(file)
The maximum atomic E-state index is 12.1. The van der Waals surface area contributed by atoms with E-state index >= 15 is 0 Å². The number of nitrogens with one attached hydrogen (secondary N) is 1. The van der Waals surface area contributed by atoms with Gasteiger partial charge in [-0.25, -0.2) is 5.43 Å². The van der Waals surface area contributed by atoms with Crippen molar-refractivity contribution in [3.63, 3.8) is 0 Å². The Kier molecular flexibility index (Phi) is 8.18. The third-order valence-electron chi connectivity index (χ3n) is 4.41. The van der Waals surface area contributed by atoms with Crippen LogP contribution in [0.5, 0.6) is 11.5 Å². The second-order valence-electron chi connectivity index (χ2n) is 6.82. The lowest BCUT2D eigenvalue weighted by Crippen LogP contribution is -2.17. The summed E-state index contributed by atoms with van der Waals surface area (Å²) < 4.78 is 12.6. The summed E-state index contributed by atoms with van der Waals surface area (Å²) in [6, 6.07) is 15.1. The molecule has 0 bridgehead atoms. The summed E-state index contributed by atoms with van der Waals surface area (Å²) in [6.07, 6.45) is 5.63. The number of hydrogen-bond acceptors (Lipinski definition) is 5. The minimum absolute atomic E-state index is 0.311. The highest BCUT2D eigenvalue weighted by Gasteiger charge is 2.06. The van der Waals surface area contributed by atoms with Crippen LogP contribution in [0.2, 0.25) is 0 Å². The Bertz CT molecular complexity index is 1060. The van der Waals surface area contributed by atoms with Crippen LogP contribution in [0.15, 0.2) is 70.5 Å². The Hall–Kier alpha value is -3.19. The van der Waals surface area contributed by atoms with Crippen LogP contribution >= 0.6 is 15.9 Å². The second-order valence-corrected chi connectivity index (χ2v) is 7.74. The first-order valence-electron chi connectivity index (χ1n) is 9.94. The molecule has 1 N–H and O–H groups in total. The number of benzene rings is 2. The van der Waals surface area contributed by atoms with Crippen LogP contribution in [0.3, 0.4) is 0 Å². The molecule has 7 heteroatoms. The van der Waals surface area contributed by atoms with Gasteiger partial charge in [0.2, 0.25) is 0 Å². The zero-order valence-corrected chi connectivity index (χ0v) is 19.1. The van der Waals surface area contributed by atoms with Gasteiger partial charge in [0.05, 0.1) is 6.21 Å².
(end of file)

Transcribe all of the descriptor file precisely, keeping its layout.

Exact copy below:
The maximum atomic E-state index is 12.1. The van der Waals surface area contributed by atoms with E-state index >= 15 is 0 Å². The number of nitrogens with one attached hydrogen (secondary N) is 1. The van der Waals surface area contributed by atoms with Gasteiger partial charge in [-0.25, -0.2) is 5.43 Å². The van der Waals surface area contributed by atoms with Crippen molar-refractivity contribution in [3.63, 3.8) is 0 Å². The Kier molecular flexibility index (Phi) is 8.18. The third-order valence-electron chi connectivity index (χ3n) is 4.41. The van der Waals surface area contributed by atoms with Crippen LogP contribution in [0.5, 0.6) is 11.5 Å². The second-order valence-electron chi connectivity index (χ2n) is 6.82. The lowest BCUT2D eigenvalue weighted by Crippen LogP contribution is -2.17. The summed E-state index contributed by atoms with van der Waals surface area (Å²) < 4.78 is 12.6. The summed E-state index contributed by atoms with van der Waals surface area (Å²) in [6, 6.07) is 15.1. The molecule has 0 bridgehead atoms. The summed E-state index contributed by atoms with van der Waals surface area (Å²) in [6.07, 6.45) is 5.63. The number of hydrogen-bond acceptors (Lipinski definition) is 5. The minimum absolute atomic E-state index is 0.311. The highest BCUT2D eigenvalue weighted by Gasteiger charge is 2.06. The van der Waals surface area contributed by atoms with Crippen LogP contribution in [0.2, 0.25) is 0 Å². The Bertz CT molecular complexity index is 1060. The van der Waals surface area contributed by atoms with Crippen LogP contribution in [0.15, 0.2) is 70.5 Å². The Hall–Kier alpha value is -3.19. The van der Waals surface area contributed by atoms with Crippen LogP contribution >= 0.6 is 15.9 Å². The second-order valence-corrected chi connectivity index (χ2v) is 7.74. The first-order valence-electron chi connectivity index (χ1n) is 9.94. The molecule has 1 N–H and O–H groups in total. The number of benzene rings is 2. The van der Waals surface area contributed by atoms with Crippen LogP contribution in [0.3, 0.4) is 0 Å². The molecule has 7 heteroatoms. The van der Waals surface area contributed by atoms with Gasteiger partial charge in [0.2, 0.25) is 0 Å². The zero-order valence-corrected chi connectivity index (χ0v) is 19.1. The van der Waals surface area contributed by atoms with Gasteiger partial charge in [0.05, 0.1) is 6.21 Å².